Staying Active and Staying Safe In Warmer Weather


The summer season brings the promise of outdoor adventures with our furry friends, but it also presents challenges that demand our attention. Walking your dog in the summer heat requires careful consideration – from hot pavements to heatstroke, there are a few potential hazards to keep in mind during your summer dog walks.


The Time and Place for Walkies

Timing is crucial during the summer months. Opt for walks in the cooler parts of the day, such as early mornings or late evenings. Avoid the hottest hours, between 10 am and 4 pm, to prevent discomfort from scorching pavement. Cooler temperatures reduce the risk of paw pad burns and make the walk more enjoyable for your dog.

Seek walking paths that offer shade to prevent your dog from prolonged exposure to direct sunlight. Shaded areas, provided by trees, buildings, or covered trails, offer relief from the heat. Plan your route to include these spots, allowing your dog to rest and cool down when needed.

On extremely hot days, opt for shorter walks to reduce sun exposure. Multiple shorter walks during cooler hours ensure your dog gets enough exercise without risking overheating.


Protect Your Pooch

Hydration is key: Enough water is crucial for both you and your dog. Carry a portable water bottle and a collapsible bowl for quick water breaks. Dogs can't cool down as efficiently as humans, so offer water every 15-20 minutes, especially on humid days.

Take Breaks: Avoid overexertion by allowing your dog to take breaks in shaded areas during hot walks. If your dog displays distress, find a cool place to rest and offer water immediately.

Sun Protection: Protect your dog from sunburn by applying pet-safe sunscreen to areas with thin fur, like the nose and ears. Choose sunscreen formulated specifically for dogs to ensure their safety, as human sunscreen may contain harmful ingredients.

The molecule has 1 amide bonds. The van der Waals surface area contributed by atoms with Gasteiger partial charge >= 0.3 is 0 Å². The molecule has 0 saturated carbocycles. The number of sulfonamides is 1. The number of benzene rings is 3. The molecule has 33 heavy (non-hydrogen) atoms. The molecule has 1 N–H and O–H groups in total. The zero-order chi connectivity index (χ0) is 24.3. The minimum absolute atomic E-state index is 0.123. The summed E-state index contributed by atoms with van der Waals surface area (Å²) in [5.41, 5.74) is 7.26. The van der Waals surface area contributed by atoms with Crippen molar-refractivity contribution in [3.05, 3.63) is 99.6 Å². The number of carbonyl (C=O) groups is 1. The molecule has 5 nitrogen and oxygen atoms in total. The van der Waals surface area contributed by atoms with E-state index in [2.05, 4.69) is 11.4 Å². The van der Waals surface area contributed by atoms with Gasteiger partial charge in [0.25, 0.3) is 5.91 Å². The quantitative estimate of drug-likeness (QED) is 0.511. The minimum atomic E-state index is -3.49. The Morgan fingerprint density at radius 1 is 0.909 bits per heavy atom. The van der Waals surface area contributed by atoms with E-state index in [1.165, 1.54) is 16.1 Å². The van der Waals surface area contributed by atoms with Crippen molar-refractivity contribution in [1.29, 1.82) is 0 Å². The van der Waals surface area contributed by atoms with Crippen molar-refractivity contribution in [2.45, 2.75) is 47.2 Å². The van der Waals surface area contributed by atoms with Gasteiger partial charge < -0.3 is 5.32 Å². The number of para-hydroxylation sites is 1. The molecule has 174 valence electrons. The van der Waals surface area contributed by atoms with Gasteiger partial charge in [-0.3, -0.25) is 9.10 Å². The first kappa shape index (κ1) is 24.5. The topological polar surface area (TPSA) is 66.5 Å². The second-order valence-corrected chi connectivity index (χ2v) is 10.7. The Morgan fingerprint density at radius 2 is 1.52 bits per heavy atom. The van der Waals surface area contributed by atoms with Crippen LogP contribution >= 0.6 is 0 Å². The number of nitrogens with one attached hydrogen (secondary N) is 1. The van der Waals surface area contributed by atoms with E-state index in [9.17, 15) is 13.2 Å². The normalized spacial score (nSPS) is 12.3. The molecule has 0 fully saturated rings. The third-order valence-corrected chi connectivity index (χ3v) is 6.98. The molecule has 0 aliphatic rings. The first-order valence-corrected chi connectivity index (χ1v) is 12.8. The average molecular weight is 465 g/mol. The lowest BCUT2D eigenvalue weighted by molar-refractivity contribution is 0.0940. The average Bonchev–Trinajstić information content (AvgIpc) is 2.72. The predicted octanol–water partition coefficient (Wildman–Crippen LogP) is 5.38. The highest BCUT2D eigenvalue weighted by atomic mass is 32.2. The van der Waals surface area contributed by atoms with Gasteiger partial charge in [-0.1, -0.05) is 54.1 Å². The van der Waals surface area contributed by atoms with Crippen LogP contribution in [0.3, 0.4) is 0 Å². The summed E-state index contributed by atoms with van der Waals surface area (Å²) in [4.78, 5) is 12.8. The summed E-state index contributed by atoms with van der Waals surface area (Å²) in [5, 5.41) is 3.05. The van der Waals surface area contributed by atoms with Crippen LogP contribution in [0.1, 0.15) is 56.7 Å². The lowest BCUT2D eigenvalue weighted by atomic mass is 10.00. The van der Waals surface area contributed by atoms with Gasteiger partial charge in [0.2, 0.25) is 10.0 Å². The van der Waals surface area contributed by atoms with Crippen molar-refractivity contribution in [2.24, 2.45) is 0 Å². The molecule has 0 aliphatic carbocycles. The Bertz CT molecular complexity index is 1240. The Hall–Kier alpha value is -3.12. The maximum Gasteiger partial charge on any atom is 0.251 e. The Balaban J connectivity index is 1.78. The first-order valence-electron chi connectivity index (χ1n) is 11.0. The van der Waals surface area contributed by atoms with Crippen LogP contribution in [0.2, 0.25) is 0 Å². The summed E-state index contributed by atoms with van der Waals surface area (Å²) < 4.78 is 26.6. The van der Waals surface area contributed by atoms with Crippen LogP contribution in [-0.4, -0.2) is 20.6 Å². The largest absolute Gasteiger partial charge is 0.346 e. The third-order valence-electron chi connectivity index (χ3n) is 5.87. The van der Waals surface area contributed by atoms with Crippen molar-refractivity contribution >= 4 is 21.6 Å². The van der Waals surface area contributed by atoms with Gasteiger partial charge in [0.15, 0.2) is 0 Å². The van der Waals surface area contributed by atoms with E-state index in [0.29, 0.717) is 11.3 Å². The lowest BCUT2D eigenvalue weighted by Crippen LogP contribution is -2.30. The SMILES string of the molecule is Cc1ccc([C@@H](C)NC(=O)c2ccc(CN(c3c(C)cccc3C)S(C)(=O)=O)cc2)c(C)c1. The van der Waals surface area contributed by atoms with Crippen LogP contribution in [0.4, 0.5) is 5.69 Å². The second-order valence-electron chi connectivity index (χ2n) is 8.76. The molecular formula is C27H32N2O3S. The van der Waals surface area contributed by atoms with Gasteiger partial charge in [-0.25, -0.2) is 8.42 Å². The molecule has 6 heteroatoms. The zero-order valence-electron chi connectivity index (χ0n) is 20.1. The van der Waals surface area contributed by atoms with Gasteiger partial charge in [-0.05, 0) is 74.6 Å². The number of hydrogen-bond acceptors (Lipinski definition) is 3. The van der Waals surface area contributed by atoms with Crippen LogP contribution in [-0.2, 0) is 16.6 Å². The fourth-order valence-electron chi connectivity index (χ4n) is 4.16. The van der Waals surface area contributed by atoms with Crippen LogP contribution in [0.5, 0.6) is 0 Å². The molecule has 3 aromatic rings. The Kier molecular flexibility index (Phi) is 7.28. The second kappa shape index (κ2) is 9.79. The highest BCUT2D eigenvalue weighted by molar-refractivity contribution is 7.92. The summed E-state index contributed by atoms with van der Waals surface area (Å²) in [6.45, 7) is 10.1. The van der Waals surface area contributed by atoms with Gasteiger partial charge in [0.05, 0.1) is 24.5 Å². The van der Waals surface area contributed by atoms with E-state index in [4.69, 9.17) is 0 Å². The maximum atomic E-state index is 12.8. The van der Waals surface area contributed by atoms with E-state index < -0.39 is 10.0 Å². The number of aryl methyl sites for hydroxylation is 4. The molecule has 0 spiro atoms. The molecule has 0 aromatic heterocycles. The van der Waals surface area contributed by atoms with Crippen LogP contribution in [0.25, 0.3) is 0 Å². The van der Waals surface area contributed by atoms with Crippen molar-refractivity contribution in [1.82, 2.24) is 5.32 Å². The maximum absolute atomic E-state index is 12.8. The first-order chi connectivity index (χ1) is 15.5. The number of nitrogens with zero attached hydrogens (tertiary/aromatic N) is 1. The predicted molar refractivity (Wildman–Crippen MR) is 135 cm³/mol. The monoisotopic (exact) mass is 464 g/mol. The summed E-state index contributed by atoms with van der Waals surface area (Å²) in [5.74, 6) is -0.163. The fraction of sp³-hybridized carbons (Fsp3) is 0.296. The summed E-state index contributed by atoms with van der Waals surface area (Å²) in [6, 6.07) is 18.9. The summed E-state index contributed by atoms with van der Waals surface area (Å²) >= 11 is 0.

Signs of Heatstroke: Heatstroke is a serious concern in the summer. Recognise symptoms such as excessive panting, weakness, or vomiting. If you suspect heatstroke, move your dog to a cool area, wet their body, and contact your veterinarian immediately.

Individual Needs: Consider your dog's breed and individual needs when planning walks. Take extra precautions for breeds with thick coats or underlying health conditions.

Indoor Activities: For scorching days or rainy weather, provide alternative indoor activities. Engage your dog with puzzle toys, treat-dispensing toys, or hide-and-seek games to keep them mentally stimulated without exposing them to the weather.


Protect Their Paws

Hot pavement poses a threat to your dog's paw pads. Check the temperature with your palm, and if it's too hot for you, it's too hot for them. Consider using dog booties or paw balm to create a protective barrier. Alternatively, choose grassy trails to minimise exposure to scalding pavement.

Regularly check your dog's paw pads for cracks, blisters, or burns, especially after hot walks. Address any issues promptly to prevent infections.


Prioritise your dog's comfort and stay attuned to their needs. Your summer outings can be a positive and safe experience for the whole family!